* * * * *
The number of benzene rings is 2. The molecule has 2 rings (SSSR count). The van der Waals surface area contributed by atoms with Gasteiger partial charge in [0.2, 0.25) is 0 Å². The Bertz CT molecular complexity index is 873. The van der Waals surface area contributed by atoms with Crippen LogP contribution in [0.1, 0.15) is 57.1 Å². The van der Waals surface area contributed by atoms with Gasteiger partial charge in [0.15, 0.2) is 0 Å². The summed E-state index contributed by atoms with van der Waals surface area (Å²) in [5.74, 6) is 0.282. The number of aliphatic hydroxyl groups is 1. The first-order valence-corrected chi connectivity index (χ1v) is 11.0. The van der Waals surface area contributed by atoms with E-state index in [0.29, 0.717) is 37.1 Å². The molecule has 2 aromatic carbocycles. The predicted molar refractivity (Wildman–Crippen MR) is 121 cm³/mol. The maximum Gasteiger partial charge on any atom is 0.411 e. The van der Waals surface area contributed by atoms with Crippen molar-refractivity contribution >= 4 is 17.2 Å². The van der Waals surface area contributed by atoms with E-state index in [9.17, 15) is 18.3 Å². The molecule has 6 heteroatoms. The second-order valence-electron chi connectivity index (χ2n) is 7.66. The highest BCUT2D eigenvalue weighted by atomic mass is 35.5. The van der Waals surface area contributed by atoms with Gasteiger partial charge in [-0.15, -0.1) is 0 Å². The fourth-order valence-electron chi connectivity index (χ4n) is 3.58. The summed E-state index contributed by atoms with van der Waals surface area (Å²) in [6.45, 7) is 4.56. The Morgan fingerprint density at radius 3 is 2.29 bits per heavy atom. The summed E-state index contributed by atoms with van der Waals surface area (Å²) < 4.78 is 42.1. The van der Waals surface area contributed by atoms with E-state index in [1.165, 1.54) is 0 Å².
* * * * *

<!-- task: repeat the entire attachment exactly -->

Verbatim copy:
The number of benzene rings is 2. The molecule has 2 rings (SSSR count). The van der Waals surface area contributed by atoms with Gasteiger partial charge in [0.2, 0.25) is 0 Å². The Bertz CT molecular complexity index is 873. The van der Waals surface area contributed by atoms with Crippen LogP contribution in [0.1, 0.15) is 57.1 Å². The van der Waals surface area contributed by atoms with Gasteiger partial charge in [0.15, 0.2) is 0 Å². The summed E-state index contributed by atoms with van der Waals surface area (Å²) in [5.74, 6) is 0.282. The number of aliphatic hydroxyl groups is 1. The first-order valence-corrected chi connectivity index (χ1v) is 11.0. The van der Waals surface area contributed by atoms with E-state index in [0.29, 0.717) is 37.1 Å². The molecule has 2 aromatic carbocycles. The predicted molar refractivity (Wildman–Crippen MR) is 121 cm³/mol. The maximum Gasteiger partial charge on any atom is 0.411 e. The van der Waals surface area contributed by atoms with Crippen molar-refractivity contribution >= 4 is 17.2 Å². The van der Waals surface area contributed by atoms with E-state index in [9.17, 15) is 18.3 Å². The molecule has 6 heteroatoms. The second-order valence-electron chi connectivity index (χ2n) is 7.66. The highest BCUT2D eigenvalue weighted by atomic mass is 35.5. The van der Waals surface area contributed by atoms with Gasteiger partial charge in [-0.15, -0.1) is 0 Å². The fourth-order valence-electron chi connectivity index (χ4n) is 3.58. The summed E-state index contributed by atoms with van der Waals surface area (Å²) in [6.45, 7) is 4.56. The Morgan fingerprint density at radius 3 is 2.29 bits per heavy atom. The summed E-state index contributed by atoms with van der Waals surface area (Å²) < 4.78 is 42.1. The van der Waals surface area contributed by atoms with E-state index in [1.165, 1.54) is 0 Å².